> 
> But IAR states explicitely:
> "the compiler will not optimize on the [volatile] variable (for
> example, keeping track of the variable in registers),
> it will not delay writes to it..."
> 
> And I would call a subsitution "add -1,x" -> "mov x,r /
add 
> -1,r / mov r,x"
> nothing else than a delay.

This is a nuance of the ISO standard.  In fact, a volatile variable
*must* be written before a control point is reached.  This is usually
beyond the scope of what a user understands.  The write is *not*
delayed, it is written immediately the value to write is computed.
Don't expect this to be "fixed".  IAR *can* delay the write for quite
a
while and still stay within the bounds of the ISO standard (cf sequence
points) but they choose not to.

--
Paul Curtis, Rowley Associates Ltd  http://www.rowley.co.uk
CrossWorks for MSP430, ARM, AVR and now MAXQ processors

Dear Paul,

>> \ 000000 1F42.... MOV.W &x, R15
>> \ 000004 3F53 ADD.W #0xffff, R15
>> \ 000006 824F.... MOV.W R15, &x
>> \ 00000A 0124 JEQ ??main_0
>> \ 00000C 0343 nop
>>
>> Here the usage of R15 is not only superfluous, but also (due to the
>> volatile x) illegal.

> It is not illegal and is identical to the first.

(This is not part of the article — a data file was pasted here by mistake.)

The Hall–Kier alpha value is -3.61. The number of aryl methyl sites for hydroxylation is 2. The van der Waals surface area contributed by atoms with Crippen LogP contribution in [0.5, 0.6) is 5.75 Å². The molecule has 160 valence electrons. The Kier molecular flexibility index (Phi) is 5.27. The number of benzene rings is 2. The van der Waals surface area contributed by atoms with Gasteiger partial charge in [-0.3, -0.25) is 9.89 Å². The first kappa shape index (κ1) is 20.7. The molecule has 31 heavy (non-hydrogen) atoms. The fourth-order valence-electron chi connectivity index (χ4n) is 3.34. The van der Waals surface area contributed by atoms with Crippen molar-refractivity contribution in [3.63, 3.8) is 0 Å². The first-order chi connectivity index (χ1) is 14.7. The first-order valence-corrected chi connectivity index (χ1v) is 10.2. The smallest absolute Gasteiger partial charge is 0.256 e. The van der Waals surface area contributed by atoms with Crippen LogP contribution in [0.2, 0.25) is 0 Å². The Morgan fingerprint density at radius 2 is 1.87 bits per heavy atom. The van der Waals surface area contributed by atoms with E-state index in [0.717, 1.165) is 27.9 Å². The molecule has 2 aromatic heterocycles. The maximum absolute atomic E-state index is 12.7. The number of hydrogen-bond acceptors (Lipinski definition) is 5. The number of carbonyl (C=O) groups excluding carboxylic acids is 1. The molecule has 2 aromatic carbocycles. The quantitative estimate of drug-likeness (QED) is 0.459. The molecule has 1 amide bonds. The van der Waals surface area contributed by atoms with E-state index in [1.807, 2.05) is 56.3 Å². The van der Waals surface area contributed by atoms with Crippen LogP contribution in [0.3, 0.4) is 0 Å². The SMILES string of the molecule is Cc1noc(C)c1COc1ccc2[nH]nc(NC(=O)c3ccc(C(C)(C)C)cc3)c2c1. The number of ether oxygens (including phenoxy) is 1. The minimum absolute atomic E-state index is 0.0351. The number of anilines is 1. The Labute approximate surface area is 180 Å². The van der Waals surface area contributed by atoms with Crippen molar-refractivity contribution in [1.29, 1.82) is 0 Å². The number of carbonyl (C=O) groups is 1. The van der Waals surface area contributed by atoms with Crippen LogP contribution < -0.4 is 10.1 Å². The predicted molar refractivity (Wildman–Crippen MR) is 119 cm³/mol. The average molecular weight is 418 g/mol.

Suboptimial? Yes. In
> the first, x gets read and written exactly once. In the second, x gets
> read and written exactly once. In the second case, R15 is the value to
> test against so that x is not read a second time. There isn't anything
> wrong with the generated code.

I would absolutely agree in the general, compiler-independent, context
of the programming language.

But IAR states explicitely:
"the compiler will not optimize on the [volatile] variable (for
example, keeping track of the variable in registers),
it will not delay writes to it..."

And I would call a subsitution "add -1,x" -> "mov x,r / add
-1,r / mov r,x"
nothing else than a delay.



regards,
Dirk


At 08:19 AM 1/11/2006, reymannd@reym... wrote:
>....
>I would absolutely agree in the general, compiler-independent, context
>of the programming language.
>
>But IAR states explicitely:
>"the compiler will not optimize on the [volatile] variable (for
>example, keeping track of the variable in registers),
>it will not delay writes to it..."
>
>And I would call a subsitution "add -1,x" -> "mov x,r /
add -1,r / mov r,x"
>nothing else than a delay.
>
>----------

Hi Dirk, that should not be considered as a delay. For example, lets say 
"x" is a floating point variable, there is no way the CPU can perform 
arithmetic on the variable without some kind of your definition of delay. 
So Paul is right, it's just suboptimal.


// richard (This email is for mailing lists. To reach me directly, please 
use richard at imagecraft.com)